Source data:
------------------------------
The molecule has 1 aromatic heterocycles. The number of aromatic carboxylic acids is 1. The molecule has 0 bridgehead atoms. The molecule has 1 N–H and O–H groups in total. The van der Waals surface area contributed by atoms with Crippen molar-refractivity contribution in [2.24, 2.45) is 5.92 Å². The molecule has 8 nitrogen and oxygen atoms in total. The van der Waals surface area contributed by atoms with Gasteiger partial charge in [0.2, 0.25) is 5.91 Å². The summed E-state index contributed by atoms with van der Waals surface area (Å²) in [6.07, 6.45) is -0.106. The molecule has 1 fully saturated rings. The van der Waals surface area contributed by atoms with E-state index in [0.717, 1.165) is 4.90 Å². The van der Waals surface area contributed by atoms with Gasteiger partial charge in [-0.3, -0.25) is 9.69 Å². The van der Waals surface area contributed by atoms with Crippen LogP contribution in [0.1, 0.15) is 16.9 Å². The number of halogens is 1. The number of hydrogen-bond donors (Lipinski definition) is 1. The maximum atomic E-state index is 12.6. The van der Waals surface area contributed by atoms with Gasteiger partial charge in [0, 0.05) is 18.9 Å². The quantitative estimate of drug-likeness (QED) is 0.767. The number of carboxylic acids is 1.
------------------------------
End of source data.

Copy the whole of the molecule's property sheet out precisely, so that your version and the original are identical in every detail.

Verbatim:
The molecule has 1 aromatic heterocycles. The number of aromatic carboxylic acids is 1. The molecule has 0 bridgehead atoms. The molecule has 1 N–H and O–H groups in total. The van der Waals surface area contributed by atoms with Crippen molar-refractivity contribution in [2.24, 2.45) is 5.92 Å². The molecule has 8 nitrogen and oxygen atoms in total. The van der Waals surface area contributed by atoms with Gasteiger partial charge in [0.2, 0.25) is 5.91 Å². The summed E-state index contributed by atoms with van der Waals surface area (Å²) in [6.07, 6.45) is -0.106. The molecule has 1 fully saturated rings. The van der Waals surface area contributed by atoms with E-state index in [0.717, 1.165) is 4.90 Å². The van der Waals surface area contributed by atoms with Gasteiger partial charge in [-0.3, -0.25) is 9.69 Å². The van der Waals surface area contributed by atoms with Crippen LogP contribution in [0.1, 0.15) is 16.9 Å². The number of halogens is 1. The number of hydrogen-bond donors (Lipinski definition) is 1. The maximum atomic E-state index is 12.6. The van der Waals surface area contributed by atoms with Gasteiger partial charge in [0, 0.05) is 18.9 Å². The quantitative estimate of drug-likeness (QED) is 0.767. The number of carboxylic acids is 1.